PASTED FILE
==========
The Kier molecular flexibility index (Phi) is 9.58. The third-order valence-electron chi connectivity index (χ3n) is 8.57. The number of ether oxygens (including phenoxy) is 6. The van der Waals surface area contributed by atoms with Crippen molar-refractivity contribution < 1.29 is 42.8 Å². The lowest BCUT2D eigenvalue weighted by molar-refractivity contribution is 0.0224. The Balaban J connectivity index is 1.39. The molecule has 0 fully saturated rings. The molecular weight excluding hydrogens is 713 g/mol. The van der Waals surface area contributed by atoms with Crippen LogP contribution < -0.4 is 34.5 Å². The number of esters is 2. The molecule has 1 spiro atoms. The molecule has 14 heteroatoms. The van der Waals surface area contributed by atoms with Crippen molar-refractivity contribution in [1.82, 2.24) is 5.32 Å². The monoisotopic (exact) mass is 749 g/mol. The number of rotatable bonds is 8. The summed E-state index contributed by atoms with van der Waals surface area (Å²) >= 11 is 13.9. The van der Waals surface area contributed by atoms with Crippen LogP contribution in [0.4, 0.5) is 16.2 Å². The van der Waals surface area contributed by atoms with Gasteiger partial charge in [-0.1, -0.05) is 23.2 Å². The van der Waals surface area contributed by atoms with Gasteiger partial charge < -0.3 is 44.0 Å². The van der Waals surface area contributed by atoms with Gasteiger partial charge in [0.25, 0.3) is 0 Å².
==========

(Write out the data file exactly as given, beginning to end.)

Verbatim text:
The Kier molecular flexibility index (Phi) is 9.58. The third-order valence-electron chi connectivity index (χ3n) is 8.57. The number of ether oxygens (including phenoxy) is 6. The van der Waals surface area contributed by atoms with Crippen molar-refractivity contribution < 1.29 is 42.8 Å². The lowest BCUT2D eigenvalue weighted by molar-refractivity contribution is 0.0224. The Balaban J connectivity index is 1.39. The molecule has 0 fully saturated rings. The molecular weight excluding hydrogens is 713 g/mol. The van der Waals surface area contributed by atoms with Crippen LogP contribution < -0.4 is 34.5 Å². The number of esters is 2. The molecule has 1 spiro atoms. The molecule has 14 heteroatoms. The van der Waals surface area contributed by atoms with Crippen molar-refractivity contribution in [1.82, 2.24) is 5.32 Å². The monoisotopic (exact) mass is 749 g/mol. The number of rotatable bonds is 8. The summed E-state index contributed by atoms with van der Waals surface area (Å²) >= 11 is 13.9. The van der Waals surface area contributed by atoms with Crippen LogP contribution in [0.4, 0.5) is 16.2 Å². The van der Waals surface area contributed by atoms with Gasteiger partial charge in [-0.1, -0.05) is 23.2 Å². The van der Waals surface area contributed by atoms with Gasteiger partial charge < -0.3 is 44.0 Å². The van der Waals surface area contributed by atoms with Gasteiger partial charge in [0.25, 0.3) is 0 Å².